Značka: DLT

From DeFi year to decade: Is mass adoption here? Experts Answer, Part 3

Tristan is the core contributor to Zeta Markets, an under-collateralized DeFi derivatives platform, providing liquid derivatives trading to individuals and institutions alike. “We’ve seen a Cambrian explosion in the DeFi ecosystem in 2021, with peak TVL approaching $300 billion vs the 2020 peak of $21 billion. This sounds like the growth surely has to slow. Yet, DeFi still represents just a fraction of CeFi trading volumes. At Zeta, we see a clear opportunity for more and more CeFi infrastructure to be built on-chain in a permissionless manner. This will unlock innovative products that have previously been impossible to implement. The following has already started to happen: Composability trumps the siloed products of CeFi, which has created really powerful network effects and will continue to do so. DeFi UX continues to improve, DApps on Solana, in particular, are now improving with the looks and feels of CEX products (i.e., Robinhood). On-chain derivatives are still in their infancy but are already showing promise (dYdX surpassing Coinbase in trading volume). On-chain primitives like oracles and order books are now a reality. DeFi growth sustaining itself and achieving its potential blockchain speed and transaction costs will be critical. CeFi markets rely on speed and deep liquidity. This dependency is already showing some truth, with DeFi expanding outside of the Ethereum ecosystem. We suspect this is a trend that is likely to continue in 2022 and expand the DeFi pie as a whole — cross-chain bridging will be a big theme for DeFi in the years ahead as we move toward a multi-chain world.” These quotes have been edited and condensed. The views, thoughts and opinions expressed here are the authors’ alone and do not necessarily reflect or represent the views and opinions of Cointelegraph.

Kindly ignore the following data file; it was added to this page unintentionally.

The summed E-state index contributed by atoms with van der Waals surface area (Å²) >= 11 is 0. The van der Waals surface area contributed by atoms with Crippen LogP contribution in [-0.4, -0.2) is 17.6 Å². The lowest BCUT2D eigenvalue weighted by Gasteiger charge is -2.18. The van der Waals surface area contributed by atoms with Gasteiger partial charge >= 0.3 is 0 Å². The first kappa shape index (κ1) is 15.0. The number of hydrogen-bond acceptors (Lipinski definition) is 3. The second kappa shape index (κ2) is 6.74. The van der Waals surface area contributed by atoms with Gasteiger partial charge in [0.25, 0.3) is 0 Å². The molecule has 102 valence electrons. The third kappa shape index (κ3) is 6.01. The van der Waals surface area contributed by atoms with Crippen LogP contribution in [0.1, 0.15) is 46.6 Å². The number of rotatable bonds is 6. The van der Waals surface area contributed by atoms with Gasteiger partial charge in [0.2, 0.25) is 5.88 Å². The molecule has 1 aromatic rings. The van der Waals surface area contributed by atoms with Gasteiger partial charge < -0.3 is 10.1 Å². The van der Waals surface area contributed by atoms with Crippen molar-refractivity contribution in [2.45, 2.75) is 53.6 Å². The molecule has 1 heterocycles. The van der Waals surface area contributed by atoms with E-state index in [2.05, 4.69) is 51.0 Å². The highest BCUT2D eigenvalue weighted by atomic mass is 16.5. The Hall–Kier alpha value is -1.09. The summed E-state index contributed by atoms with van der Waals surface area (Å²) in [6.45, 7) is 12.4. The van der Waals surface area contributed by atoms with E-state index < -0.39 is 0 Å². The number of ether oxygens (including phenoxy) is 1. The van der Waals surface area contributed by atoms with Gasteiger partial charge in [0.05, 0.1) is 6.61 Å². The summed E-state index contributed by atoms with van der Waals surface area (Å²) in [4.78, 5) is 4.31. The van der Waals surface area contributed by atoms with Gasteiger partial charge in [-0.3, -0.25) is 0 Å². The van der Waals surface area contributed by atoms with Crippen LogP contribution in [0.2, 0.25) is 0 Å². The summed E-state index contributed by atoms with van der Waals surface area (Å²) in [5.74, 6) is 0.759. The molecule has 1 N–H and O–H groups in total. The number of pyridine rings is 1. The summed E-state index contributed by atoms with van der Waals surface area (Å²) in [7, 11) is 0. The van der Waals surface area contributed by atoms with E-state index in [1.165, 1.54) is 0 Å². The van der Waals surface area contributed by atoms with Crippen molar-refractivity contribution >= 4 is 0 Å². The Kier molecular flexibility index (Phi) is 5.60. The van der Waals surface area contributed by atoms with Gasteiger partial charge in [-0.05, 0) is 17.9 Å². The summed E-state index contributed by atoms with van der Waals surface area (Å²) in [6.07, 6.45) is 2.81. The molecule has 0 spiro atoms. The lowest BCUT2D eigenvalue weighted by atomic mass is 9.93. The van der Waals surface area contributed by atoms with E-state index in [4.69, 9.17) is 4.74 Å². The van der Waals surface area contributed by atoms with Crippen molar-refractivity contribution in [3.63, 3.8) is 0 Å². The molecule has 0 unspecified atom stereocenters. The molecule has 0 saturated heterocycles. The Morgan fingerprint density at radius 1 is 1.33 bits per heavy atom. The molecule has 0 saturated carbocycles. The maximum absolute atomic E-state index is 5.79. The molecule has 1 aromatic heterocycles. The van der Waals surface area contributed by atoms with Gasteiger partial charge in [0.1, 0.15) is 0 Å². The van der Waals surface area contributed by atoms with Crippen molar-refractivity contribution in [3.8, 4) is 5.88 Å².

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From DeFi year to decade: Is mass adoption here? Experts Answer, Part 2

Sameep is the founder of QuickSwap, a decentralized exchange on Polygon that allows users to swap, earn, stack yields, lend, borrow and leverage, all on one decentralized, community-driven platform. “My answer here will be similar to the last one. Absolutely — in 2020 and 2021, DeFi experienced mass growth. More and more people realized the importance of having their money work for them. Institutions and retail investors started staking their crypto to earn more of it, but as more people (and bots) started using various blockchain networks, those networks became congested, and gas fees (on some of them) went through the roof. These rising costs then made the barrier of entry too high for those who only have small amounts to work with. Just like crypto itself, for DeFi to continue gaining adoption, big-name, trusted protocols need to launch on sidechains that offer low transaction costs, like Polygon. We already saw several behemoths like Aave and Compound come over in 2021, and they brought lots of liquidity and users with them. As more big players embrace interoperability and function on multiple chains, gas fees will decrease across the board, which will give more people the opportunity to adopt cryptocurrency and DeFi.”